Roundtail Paradise Fish

Roundtail Paradise Fish Guide to Care, Feeding & Breeding

Roundtail Paradise Fish

Roundtail Paradise Fish

Roundtail Paradise Fish (Macropodus Ocellatus) The paradise fish most commonly seen for sale in stores is Macropodus opercularis.

However, there are several other species of paradise fish and all are beautifully colored. The images I included here of the Roundtail are of the male in normal coloration and the much darker breeding colors.

Several years ago, I began with three fish and wound up with dozens. They were difficult to give away here because they are native to the area. However, one friend expressed an interest in taking some of my hands so I gave him a pair and some water sprite.

Just a few days later I got a call. He had been vacuuming what he thought was dirt from the bottom of the tank but discovered instead that they were baby fish.

He had about 200! Fortunately, a company nearby has an artificial pond that contained koi. We asked permission to put the fish there.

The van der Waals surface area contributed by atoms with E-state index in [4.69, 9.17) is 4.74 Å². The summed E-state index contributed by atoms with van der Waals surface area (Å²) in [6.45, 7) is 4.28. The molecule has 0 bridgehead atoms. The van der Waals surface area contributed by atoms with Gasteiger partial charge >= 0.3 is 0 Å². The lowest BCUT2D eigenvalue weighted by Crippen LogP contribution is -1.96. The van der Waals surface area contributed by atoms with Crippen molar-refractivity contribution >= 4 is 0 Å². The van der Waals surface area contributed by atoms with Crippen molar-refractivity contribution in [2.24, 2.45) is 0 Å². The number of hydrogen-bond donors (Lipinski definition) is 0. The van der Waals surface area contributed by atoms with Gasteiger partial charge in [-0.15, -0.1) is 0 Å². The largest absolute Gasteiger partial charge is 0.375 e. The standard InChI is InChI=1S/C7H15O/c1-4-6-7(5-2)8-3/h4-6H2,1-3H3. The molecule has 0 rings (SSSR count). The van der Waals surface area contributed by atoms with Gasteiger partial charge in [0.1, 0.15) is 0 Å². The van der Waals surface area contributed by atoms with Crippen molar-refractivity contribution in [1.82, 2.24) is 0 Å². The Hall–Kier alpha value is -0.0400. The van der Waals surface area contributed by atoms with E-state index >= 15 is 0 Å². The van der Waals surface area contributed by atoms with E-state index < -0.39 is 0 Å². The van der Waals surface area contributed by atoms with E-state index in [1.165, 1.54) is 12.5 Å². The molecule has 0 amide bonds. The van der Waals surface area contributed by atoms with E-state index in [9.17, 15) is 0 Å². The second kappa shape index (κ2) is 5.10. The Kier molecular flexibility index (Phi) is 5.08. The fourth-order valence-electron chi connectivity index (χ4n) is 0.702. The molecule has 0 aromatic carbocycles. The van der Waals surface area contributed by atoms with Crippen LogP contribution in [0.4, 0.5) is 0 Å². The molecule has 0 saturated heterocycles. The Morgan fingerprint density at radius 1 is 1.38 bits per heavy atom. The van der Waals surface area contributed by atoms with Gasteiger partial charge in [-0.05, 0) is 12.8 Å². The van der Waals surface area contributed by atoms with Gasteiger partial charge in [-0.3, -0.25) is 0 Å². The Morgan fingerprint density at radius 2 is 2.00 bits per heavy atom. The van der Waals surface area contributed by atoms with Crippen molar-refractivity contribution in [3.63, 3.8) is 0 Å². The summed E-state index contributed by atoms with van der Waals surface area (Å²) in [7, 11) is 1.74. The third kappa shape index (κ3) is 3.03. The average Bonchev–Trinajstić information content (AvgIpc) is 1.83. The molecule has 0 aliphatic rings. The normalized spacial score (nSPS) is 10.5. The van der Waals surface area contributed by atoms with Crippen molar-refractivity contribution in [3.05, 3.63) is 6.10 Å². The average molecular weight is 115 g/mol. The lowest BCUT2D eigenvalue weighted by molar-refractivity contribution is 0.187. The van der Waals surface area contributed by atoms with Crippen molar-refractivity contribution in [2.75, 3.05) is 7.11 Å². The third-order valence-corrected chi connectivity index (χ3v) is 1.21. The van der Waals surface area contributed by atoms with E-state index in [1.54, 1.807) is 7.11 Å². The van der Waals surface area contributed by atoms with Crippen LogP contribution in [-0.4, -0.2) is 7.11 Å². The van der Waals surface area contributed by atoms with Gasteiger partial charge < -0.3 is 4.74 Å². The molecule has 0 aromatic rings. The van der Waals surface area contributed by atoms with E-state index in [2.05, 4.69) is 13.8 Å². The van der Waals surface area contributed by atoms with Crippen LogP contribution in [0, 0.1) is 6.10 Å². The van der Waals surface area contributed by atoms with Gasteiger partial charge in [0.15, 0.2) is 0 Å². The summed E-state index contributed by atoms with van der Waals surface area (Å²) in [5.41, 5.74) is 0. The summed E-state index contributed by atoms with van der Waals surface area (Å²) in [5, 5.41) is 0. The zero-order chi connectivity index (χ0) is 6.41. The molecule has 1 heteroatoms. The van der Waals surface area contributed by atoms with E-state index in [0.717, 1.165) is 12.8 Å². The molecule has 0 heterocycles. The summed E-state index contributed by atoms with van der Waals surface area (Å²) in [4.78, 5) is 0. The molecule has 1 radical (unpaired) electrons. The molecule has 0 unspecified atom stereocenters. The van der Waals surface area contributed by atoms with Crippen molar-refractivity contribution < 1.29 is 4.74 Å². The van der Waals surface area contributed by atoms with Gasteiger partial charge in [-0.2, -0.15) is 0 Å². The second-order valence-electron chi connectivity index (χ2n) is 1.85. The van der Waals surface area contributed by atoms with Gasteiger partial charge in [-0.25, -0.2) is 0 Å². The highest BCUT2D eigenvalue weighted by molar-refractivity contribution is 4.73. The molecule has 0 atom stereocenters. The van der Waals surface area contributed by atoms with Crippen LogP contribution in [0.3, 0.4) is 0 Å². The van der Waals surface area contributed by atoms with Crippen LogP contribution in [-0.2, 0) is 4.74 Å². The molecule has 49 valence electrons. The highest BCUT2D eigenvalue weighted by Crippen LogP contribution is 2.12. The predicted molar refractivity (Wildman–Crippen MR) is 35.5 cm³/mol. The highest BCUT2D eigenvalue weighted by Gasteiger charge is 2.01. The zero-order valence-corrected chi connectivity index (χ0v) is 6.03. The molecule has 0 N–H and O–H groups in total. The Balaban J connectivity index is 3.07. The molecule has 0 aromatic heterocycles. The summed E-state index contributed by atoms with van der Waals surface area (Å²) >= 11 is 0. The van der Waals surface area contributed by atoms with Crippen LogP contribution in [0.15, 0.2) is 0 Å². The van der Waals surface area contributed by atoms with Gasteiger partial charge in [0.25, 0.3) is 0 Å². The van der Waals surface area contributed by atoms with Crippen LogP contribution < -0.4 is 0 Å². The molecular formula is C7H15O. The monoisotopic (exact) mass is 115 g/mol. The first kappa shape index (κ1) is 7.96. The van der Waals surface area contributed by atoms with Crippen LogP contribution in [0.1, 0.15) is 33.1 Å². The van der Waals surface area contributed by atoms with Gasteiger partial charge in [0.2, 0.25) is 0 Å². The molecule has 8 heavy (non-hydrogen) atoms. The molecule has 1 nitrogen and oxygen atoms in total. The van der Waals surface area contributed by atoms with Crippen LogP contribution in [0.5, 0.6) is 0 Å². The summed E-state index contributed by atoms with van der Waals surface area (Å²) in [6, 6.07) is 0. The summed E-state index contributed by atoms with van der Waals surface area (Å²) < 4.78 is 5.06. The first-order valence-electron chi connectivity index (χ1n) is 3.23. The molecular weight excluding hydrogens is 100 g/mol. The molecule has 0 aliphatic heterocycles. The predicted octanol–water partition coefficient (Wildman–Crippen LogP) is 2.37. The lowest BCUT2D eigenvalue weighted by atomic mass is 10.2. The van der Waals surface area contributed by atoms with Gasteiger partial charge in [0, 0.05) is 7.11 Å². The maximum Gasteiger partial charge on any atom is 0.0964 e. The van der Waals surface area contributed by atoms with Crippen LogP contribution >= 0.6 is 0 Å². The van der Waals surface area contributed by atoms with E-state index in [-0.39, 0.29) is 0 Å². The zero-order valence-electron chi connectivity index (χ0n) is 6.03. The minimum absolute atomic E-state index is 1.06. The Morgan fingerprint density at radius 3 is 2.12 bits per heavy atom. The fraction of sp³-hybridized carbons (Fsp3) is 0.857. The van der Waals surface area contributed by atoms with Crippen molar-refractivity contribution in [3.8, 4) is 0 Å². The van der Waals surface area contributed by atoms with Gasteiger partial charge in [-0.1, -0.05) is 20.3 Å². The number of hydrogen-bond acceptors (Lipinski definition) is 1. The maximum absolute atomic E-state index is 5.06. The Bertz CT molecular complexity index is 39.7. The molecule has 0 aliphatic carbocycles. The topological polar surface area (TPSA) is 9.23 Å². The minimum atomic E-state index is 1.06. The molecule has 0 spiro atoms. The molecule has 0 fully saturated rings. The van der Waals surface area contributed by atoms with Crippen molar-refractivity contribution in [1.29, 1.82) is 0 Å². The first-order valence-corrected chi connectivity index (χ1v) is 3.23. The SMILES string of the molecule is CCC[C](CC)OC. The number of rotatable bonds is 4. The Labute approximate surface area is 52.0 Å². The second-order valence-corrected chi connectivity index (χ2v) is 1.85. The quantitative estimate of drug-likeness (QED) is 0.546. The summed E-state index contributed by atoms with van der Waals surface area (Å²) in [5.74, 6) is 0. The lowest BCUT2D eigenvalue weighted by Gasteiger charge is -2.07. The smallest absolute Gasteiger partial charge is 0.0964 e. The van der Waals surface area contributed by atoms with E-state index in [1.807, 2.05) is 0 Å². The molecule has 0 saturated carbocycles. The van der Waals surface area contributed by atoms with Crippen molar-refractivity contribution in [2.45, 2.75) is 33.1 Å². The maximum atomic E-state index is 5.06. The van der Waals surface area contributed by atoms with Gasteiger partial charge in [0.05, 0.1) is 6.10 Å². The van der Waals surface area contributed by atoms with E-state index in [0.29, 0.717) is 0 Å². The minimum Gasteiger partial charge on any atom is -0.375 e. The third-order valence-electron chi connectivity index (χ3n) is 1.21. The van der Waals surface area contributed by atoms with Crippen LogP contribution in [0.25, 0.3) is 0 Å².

To this day you can find paradise fish swimming along the margins and among the cattails.

Quick Overview:

    1. Origin: Korea, China, and Japan
    2. Size: 7cm / 3inches
  1. Temperature: Room temperature.
  2. Diet: Greedily eats any food you give it.
  3. Tank: Lots of floating plants

Temperature:

They gain better breeding colors when given a period of cold. These fish survive in much more extreme temperatures than their relatives.

They live in areas where the water periodically gets a layer of ice over the top in winter.

Diet:

Greedily eats any food you give it. They don’t act like a prince. They love to eat whatever you give them.

Habitat:

Provide them with a tank that has lots of floating plants. Do not have strong filtration as they do not like moving water.

Breeding:

Bubblenest builders. The nest is often below the surface and incorporates a lot of plant material so it looks very different from a betta nest.

Females turn almost white during breeding. Males exhibit a higher level of aggression when defending their eggs and young.

Roundtail Paradise Fish (Macropodus Ocellatus)

Roundtail Paradise Fish (Macropodus Ocellatus)

Unlike their more common relative, they are able to live in groups without killing each other and can even be bred without separating them from the group provided there is enough room and plenty of floating plants. They are prolific breeders.

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